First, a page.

Remember, these memos were written about Hassan Ghul, who was reported to be obese.

  7. mooreagal says:

    I think Obama should not only stay in this, very visibly, but give Holder the nod to begin investigations.

    Staying out of it makes him look even more complicit than he already looks. I agree completely with Turley.

  8. skdadl says:

    The timeline certainly conflicts with Shane and Johnston’s narrative tilt (EW’s NYT link above) last week, which shifts main responsibility for the drafting of the memos from Bradbury back to Levin. (Does anyone else think that article has been cut since we first read it?)

    • emptywheel says:

      Yeah, the April 22 fax pretty much blows the NYT story out of the water.

      But then that story was already blown out of the water and will be further blown out of the water before we’re done. And trust me–the fact that they published that tripe will get more embarrassing in a few weeks.

  9. BayStateLibrul says:

    Where is LHP? She usually weighs in on Comey…
    Is DOJ purposely delaying the OLC Report due to timing issues?

  10. WilliamOckham says:

    This may not be related but during this time perid, NSC Deputies committee meetings started discussing torture. ew check out Docs 102 to 112 (approx) in the original Vaughn index from last year. There several mtgs referred to, starting early spring 2005. Only half of docs on list, so probably twice as many meetings as listed.

    • emptywheel says:

      Interesting. If I’m remembering correctly from the Libby trial, the DC meetings were once a week on each topic. So that might reflect two weekly meetings in the middle of May at which they were discussing torture (or, alternately, ghost detainees).

      As DAG, Comey woudl have attended; Zelikow only would have to backup someone else or to fill in.

  11. drational says:

    In all veins are valves that prevent blood from going away from the heart. When you walk or squeeze your leg muscles, this ejects the blood from a valved vein segment toward the heart, like a pump. Morbid obesity results in chronically increased intrathoracic and abdominal pressure that can compress the main conduit of blood return to the heart, the inferior vena cava. This puts backpressure on the veins of the legs, which get further pressure when sitting or standing (because the heart is positioned higher to return the blood). Leg veins can become sufficiently distended under the backpressure that the valves no longer function, leading to predictable edema with even shorter episodes of standing or sitting (a few hours). There are minimal differences between sitting or standing for development of edema, although sitting could be worse in obese people because the “kink” in the veins when legs are bent also can restrict vein flow.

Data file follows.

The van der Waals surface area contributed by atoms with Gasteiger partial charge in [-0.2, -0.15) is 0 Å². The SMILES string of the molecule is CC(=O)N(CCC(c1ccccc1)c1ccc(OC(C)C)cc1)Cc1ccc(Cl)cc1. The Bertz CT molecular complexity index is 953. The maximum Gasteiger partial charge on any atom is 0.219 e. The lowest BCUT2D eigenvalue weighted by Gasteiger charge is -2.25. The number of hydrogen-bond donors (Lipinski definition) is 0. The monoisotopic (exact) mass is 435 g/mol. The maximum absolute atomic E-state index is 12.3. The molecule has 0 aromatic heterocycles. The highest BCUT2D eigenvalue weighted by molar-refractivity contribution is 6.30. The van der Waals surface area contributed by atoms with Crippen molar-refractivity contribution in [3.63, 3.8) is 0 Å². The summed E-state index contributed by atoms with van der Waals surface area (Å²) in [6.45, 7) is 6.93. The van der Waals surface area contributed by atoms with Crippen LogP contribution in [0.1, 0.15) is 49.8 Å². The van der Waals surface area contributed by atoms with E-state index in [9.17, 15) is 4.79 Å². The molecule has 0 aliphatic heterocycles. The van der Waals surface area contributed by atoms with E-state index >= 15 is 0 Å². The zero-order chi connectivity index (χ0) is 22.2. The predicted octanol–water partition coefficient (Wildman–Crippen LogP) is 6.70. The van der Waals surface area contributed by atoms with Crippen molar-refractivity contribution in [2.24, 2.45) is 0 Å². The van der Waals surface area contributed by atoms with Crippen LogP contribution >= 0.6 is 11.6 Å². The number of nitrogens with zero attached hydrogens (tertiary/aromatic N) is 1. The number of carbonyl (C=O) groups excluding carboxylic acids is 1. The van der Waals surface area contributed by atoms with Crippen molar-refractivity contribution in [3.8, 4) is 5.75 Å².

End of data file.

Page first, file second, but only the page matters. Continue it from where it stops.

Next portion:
Laying flat allows the veins to drain under no backpressure and the edema (fluid that has been essentially “pressure-filtered” across the veins into the tissue) to resolve.

    The fluid is eliminated by the kidneys.

    Messing around with fluid balance like this certainly can also present problems with control of blood pressure- this can stress the heart and can lead to fainting episodes. The footnote in Bradbury techniques about the obese person (Gul?) focuses on the cardiac history. I’d venture that whomever it was had a coronary event they are papering retrospectively. Could have been related to edema, but there were surely plenty of other things that “stressed the heart.”

    Hope this helps.

      • drational says:

        DVT, yes; thrombosis of deep veins from prolonged immobility. This is another one that has a big genetic component; so they may not have observed it; or they may have begun prophylaxis after the OMS got involved in late 2004. I doubt we will ever see it, but the December 2004 “OMS Guidelines” cited in the 2005 memos is certain to be a catalog of all the modern medical miracles the CIA imported into the torture chamber- (tracheotomy kits, CPR, intubation, sterile saline, pulse oximetry, drugs).

        • rincewind says:

          What effect would a liquid diet (”dietary manipulation”) have on edema?

          [and note that the memo says “unacceptable” edema — they’re not just talking about your feet swelling up]

        • drational says:

          The liquid itself is Ensure or other electrolyte-balanced solution that is easily handled by the kidneys. Would not be expected to cause edema in and of itself so long as the heart and kidneys are intact.

          One point of liquid diet is same as if you get an endoscopy or surgery. The anesthesiologist does not want you to vomit chunks and suck them in your lungs when you are in a drug-induced coma. The waterboard causes vomiting and aspiration, so liquids are less problematic than chunks in the lung.

          However, here is one possible issue with combined use of waterboard and stress positions I have also considered:

          Edema fluid is transudated fluid (driven across a semi-permeable membrane by hydrostatic pressure)- this contains the identical salt concentration as the blood (isotonic). It is compartmented into the muscles and subcutaneous space.

          When you have compartments of fluid separated by a membrane (the vein wall), then water distributes across the membrane to make the 2 sides have equal salt concentration.

          When someone is forced to ingest a lot of free water (waterboarding before they required saline, which is isotonic), then the blood gets acutely hypotonic (low salt concentration). If the waterboardee also has legs full of salty fluid, water would rush out of the veins into the edema compartment to equalize the salt concentration. When this type of fluid shift happens in the brain, a person could die from cerebral edema. However, if it occurs into severely edematous legs, it could theoretically acutely swell the legs and split open skin, leading to a really messy and bloody situation.